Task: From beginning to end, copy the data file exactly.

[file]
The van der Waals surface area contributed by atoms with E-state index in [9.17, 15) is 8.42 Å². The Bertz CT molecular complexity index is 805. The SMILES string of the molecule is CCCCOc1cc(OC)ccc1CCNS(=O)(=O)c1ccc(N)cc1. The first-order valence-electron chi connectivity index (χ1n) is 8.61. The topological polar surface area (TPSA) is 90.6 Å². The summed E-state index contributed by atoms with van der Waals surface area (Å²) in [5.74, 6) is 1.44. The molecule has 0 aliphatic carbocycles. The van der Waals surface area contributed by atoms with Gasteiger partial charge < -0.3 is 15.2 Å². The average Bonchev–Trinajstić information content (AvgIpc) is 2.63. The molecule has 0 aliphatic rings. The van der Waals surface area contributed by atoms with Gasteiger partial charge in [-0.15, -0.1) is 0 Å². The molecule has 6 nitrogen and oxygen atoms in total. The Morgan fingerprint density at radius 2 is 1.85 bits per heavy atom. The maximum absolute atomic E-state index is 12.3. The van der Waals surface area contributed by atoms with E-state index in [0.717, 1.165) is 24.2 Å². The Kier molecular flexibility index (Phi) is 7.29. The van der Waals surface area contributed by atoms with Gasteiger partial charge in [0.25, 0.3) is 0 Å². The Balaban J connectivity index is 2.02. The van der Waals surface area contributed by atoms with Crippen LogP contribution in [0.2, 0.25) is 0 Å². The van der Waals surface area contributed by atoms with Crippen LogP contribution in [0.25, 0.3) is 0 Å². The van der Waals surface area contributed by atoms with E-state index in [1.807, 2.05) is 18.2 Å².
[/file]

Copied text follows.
The van der Waals surface area contributed by atoms with E-state index in [9.17, 15) is 8.42 Å². The Bertz CT molecular complexity index is 805. The SMILES string of the molecule is CCCCOc1cc(OC)ccc1CCNS(=O)(=O)c1ccc(N)cc1. The first-order valence-electron chi connectivity index (χ1n) is 8.61. The topological polar surface area (TPSA) is 90.6 Å². The summed E-state index contributed by atoms with van der Waals surface area (Å²) in [5.74, 6) is 1.44. The molecule has 0 aliphatic carbocycles. The van der Waals surface area contributed by atoms with Gasteiger partial charge < -0.3 is 15.2 Å². The average Bonchev–Trinajstić information content (AvgIpc) is 2.63. The molecule has 0 aliphatic rings. The van der Waals surface area contributed by atoms with Gasteiger partial charge in [-0.15, -0.1) is 0 Å². The molecule has 6 nitrogen and oxygen atoms in total. The Morgan fingerprint density at radius 2 is 1.85 bits per heavy atom. The maximum absolute atomic E-state index is 12.3. The van der Waals surface area contributed by atoms with E-state index in [0.717, 1.165) is 24.2 Å². The Kier molecular flexibility index (Phi) is 7.29. The van der Waals surface area contributed by atoms with Gasteiger partial charge in [0.25, 0.3) is 0 Å². The Balaban J connectivity index is 2.02. The van der Waals surface area contributed by atoms with Crippen LogP contribution in [0.2, 0.25) is 0 Å². The van der Waals surface area contributed by atoms with Crippen LogP contribution in [0.25, 0.3) is 0 Å². The van der Waals surface area contributed by atoms with E-state index in [1.807, 2.05) is 18.2 Å².